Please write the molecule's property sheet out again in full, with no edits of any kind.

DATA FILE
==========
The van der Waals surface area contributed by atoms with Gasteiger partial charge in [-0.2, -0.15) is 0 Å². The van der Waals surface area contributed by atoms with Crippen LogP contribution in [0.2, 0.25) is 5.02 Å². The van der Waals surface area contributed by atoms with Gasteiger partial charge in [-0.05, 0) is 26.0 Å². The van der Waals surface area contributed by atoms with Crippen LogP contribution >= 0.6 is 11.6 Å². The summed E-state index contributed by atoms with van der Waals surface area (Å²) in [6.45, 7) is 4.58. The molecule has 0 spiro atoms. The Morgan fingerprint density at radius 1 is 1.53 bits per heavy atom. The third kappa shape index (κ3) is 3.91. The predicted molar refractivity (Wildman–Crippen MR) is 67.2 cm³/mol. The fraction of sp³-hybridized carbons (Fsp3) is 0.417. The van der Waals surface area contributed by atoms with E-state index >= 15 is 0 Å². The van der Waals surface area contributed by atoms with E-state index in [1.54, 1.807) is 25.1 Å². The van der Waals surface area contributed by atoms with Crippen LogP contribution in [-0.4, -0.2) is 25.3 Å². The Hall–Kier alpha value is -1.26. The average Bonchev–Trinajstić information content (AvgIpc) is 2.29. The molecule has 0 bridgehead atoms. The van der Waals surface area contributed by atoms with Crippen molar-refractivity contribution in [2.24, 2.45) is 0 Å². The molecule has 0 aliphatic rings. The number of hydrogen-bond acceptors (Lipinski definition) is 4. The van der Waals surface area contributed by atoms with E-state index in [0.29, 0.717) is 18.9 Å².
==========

The van der Waals surface area contributed by atoms with Gasteiger partial charge in [-0.2, -0.15) is 0 Å². The van der Waals surface area contributed by atoms with Crippen LogP contribution in [0.2, 0.25) is 5.02 Å². The van der Waals surface area contributed by atoms with Gasteiger partial charge in [-0.05, 0) is 26.0 Å². The van der Waals surface area contributed by atoms with Crippen LogP contribution >= 0.6 is 11.6 Å². The summed E-state index contributed by atoms with van der Waals surface area (Å²) in [6.45, 7) is 4.58. The molecule has 0 spiro atoms. The Morgan fingerprint density at radius 1 is 1.53 bits per heavy atom. The third kappa shape index (κ3) is 3.91. The predicted molar refractivity (Wildman–Crippen MR) is 67.2 cm³/mol. The fraction of sp³-hybridized carbons (Fsp3) is 0.417. The van der Waals surface area contributed by atoms with E-state index >= 15 is 0 Å². The van der Waals surface area contributed by atoms with E-state index in [1.54, 1.807) is 25.1 Å². The van der Waals surface area contributed by atoms with Crippen LogP contribution in [-0.4, -0.2) is 25.3 Å². The Hall–Kier alpha value is -1.26. The average Bonchev–Trinajstić information content (AvgIpc) is 2.29. The molecule has 0 bridgehead atoms. The van der Waals surface area contributed by atoms with Crippen molar-refractivity contribution in [2.24, 2.45) is 0 Å². The molecule has 0 aliphatic rings. The number of hydrogen-bond acceptors (Lipinski definition) is 4. The van der Waals surface area contributed by atoms with E-state index in [0.29, 0.717) is 18.9 Å².